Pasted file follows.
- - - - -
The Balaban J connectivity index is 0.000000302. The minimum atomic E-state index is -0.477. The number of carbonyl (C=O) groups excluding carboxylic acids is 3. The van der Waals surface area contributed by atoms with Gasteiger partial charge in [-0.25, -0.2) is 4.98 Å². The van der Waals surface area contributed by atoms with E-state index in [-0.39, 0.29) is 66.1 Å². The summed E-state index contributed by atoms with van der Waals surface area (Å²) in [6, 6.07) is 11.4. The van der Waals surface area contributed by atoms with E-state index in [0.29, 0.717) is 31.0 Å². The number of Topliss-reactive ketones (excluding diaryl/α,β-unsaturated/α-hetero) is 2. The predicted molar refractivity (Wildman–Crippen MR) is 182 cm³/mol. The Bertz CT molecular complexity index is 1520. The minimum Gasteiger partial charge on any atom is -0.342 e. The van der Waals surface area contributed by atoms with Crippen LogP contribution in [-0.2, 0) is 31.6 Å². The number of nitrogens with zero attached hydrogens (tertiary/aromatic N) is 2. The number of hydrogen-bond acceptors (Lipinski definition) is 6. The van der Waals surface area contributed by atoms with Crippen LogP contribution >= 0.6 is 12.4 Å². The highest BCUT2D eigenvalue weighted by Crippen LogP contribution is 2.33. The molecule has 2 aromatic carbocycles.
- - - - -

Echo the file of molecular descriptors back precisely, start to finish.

The Balaban J connectivity index is 0.000000302. The minimum atomic E-state index is -0.477. The number of carbonyl (C=O) groups excluding carboxylic acids is 3. The van der Waals surface area contributed by atoms with Gasteiger partial charge in [-0.25, -0.2) is 4.98 Å². The van der Waals surface area contributed by atoms with E-state index in [-0.39, 0.29) is 66.1 Å². The summed E-state index contributed by atoms with van der Waals surface area (Å²) in [6, 6.07) is 11.4. The van der Waals surface area contributed by atoms with E-state index in [0.29, 0.717) is 31.0 Å². The number of Topliss-reactive ketones (excluding diaryl/α,β-unsaturated/α-hetero) is 2. The predicted molar refractivity (Wildman–Crippen MR) is 182 cm³/mol. The Bertz CT molecular complexity index is 1520. The minimum Gasteiger partial charge on any atom is -0.342 e. The van der Waals surface area contributed by atoms with Crippen LogP contribution in [-0.2, 0) is 31.6 Å². The number of nitrogens with zero attached hydrogens (tertiary/aromatic N) is 2. The number of hydrogen-bond acceptors (Lipinski definition) is 6. The van der Waals surface area contributed by atoms with Crippen LogP contribution >= 0.6 is 12.4 Å². The highest BCUT2D eigenvalue weighted by Crippen LogP contribution is 2.33. The molecule has 2 aromatic carbocycles.